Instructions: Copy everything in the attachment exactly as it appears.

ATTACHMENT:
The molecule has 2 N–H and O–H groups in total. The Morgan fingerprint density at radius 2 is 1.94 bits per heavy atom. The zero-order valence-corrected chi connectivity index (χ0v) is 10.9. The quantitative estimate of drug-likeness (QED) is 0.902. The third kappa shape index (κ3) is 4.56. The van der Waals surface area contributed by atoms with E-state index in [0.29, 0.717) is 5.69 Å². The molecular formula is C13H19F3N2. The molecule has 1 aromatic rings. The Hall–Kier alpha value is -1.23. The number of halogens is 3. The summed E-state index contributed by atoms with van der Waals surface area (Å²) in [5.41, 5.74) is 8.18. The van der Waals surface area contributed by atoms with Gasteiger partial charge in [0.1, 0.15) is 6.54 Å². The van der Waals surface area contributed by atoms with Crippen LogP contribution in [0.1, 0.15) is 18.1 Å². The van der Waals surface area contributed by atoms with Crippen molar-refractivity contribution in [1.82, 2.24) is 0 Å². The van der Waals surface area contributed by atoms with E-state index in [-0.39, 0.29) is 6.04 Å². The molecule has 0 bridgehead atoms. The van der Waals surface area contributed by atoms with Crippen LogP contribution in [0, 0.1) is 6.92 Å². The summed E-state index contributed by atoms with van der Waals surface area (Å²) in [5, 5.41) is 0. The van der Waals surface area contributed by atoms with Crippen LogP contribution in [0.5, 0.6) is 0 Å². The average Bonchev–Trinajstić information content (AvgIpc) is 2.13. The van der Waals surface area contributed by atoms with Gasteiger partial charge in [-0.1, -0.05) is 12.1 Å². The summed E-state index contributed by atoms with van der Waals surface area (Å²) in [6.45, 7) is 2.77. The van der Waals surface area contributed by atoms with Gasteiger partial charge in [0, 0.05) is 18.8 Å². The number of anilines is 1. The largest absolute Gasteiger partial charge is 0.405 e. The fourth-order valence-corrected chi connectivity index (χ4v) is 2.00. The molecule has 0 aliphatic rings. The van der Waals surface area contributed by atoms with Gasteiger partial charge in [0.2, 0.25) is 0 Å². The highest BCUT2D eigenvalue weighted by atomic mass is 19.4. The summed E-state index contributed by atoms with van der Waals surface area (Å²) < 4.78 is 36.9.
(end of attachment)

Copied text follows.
The molecule has 2 N–H and O–H groups in total. The Morgan fingerprint density at radius 2 is 1.94 bits per heavy atom. The zero-order valence-corrected chi connectivity index (χ0v) is 10.9. The quantitative estimate of drug-likeness (QED) is 0.902. The third kappa shape index (κ3) is 4.56. The van der Waals surface area contributed by atoms with E-state index in [0.29, 0.717) is 5.69 Å². The molecular formula is C13H19F3N2. The molecule has 1 aromatic rings. The Hall–Kier alpha value is -1.23. The number of halogens is 3. The summed E-state index contributed by atoms with van der Waals surface area (Å²) in [5.41, 5.74) is 8.18. The van der Waals surface area contributed by atoms with Gasteiger partial charge in [0.1, 0.15) is 6.54 Å². The van der Waals surface area contributed by atoms with Crippen LogP contribution in [0.1, 0.15) is 18.1 Å². The van der Waals surface area contributed by atoms with Crippen molar-refractivity contribution in [1.82, 2.24) is 0 Å². The van der Waals surface area contributed by atoms with E-state index in [-0.39, 0.29) is 6.04 Å². The molecule has 0 bridgehead atoms. The van der Waals surface area contributed by atoms with Crippen LogP contribution in [0, 0.1) is 6.92 Å². The summed E-state index contributed by atoms with van der Waals surface area (Å²) in [5, 5.41) is 0. The van der Waals surface area contributed by atoms with Crippen LogP contribution in [0.5, 0.6) is 0 Å². The average Bonchev–Trinajstić information content (AvgIpc) is 2.13. The van der Waals surface area contributed by atoms with Gasteiger partial charge in [-0.1, -0.05) is 12.1 Å². The summed E-state index contributed by atoms with van der Waals surface area (Å²) in [6.45, 7) is 2.77. The van der Waals surface area contributed by atoms with Gasteiger partial charge in [0, 0.05) is 18.8 Å². The number of anilines is 1. The largest absolute Gasteiger partial charge is 0.405 e. The fourth-order valence-corrected chi connectivity index (χ4v) is 2.00. The molecule has 0 aliphatic rings. The van der Waals surface area contributed by atoms with Gasteiger partial charge in [0.2, 0.25) is 0 Å². The highest BCUT2D eigenvalue weighted by atomic mass is 19.4. The summed E-state index contributed by atoms with van der Waals surface area (Å²) < 4.78 is 36.9.